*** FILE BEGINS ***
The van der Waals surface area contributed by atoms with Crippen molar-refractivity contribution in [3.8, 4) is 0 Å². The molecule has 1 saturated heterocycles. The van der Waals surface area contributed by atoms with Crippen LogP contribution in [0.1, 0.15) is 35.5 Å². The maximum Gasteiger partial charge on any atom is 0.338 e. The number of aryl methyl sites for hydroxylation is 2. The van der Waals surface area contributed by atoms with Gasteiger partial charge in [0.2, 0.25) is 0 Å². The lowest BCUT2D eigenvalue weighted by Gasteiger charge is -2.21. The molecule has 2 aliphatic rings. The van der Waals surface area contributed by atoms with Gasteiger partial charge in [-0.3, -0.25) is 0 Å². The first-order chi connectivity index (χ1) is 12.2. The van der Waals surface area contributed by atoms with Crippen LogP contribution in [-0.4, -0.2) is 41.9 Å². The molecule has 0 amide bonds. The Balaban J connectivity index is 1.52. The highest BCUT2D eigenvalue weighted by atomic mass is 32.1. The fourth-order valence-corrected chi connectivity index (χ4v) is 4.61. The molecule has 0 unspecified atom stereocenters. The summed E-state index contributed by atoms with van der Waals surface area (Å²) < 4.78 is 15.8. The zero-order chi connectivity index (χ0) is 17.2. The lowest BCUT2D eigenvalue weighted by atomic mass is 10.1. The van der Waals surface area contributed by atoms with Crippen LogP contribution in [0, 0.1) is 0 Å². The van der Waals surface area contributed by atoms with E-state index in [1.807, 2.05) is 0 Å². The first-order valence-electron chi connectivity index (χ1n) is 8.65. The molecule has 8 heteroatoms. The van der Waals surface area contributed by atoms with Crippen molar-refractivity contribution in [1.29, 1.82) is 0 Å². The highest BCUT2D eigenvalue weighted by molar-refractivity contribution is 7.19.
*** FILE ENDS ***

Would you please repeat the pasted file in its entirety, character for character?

The van der Waals surface area contributed by atoms with Crippen molar-refractivity contribution in [3.8, 4) is 0 Å². The molecule has 1 saturated heterocycles. The van der Waals surface area contributed by atoms with Crippen LogP contribution in [0.1, 0.15) is 35.5 Å². The maximum Gasteiger partial charge on any atom is 0.338 e. The number of aryl methyl sites for hydroxylation is 2. The van der Waals surface area contributed by atoms with Gasteiger partial charge in [0.2, 0.25) is 0 Å². The lowest BCUT2D eigenvalue weighted by Gasteiger charge is -2.21. The molecule has 2 aliphatic rings. The van der Waals surface area contributed by atoms with Gasteiger partial charge in [-0.3, -0.25) is 0 Å². The first-order chi connectivity index (χ1) is 12.2. The van der Waals surface area contributed by atoms with Crippen LogP contribution in [-0.4, -0.2) is 41.9 Å². The molecule has 0 amide bonds. The Balaban J connectivity index is 1.52. The highest BCUT2D eigenvalue weighted by atomic mass is 32.1. The fourth-order valence-corrected chi connectivity index (χ4v) is 4.61. The molecule has 0 unspecified atom stereocenters. The summed E-state index contributed by atoms with van der Waals surface area (Å²) < 4.78 is 15.8. The zero-order chi connectivity index (χ0) is 17.2. The lowest BCUT2D eigenvalue weighted by atomic mass is 10.1. The van der Waals surface area contributed by atoms with Crippen LogP contribution in [0, 0.1) is 0 Å². The van der Waals surface area contributed by atoms with E-state index in [1.807, 2.05) is 0 Å². The first-order valence-electron chi connectivity index (χ1n) is 8.65. The molecule has 8 heteroatoms. The van der Waals surface area contributed by atoms with Crippen molar-refractivity contribution in [1.29, 1.82) is 0 Å². The highest BCUT2D eigenvalue weighted by molar-refractivity contribution is 7.19.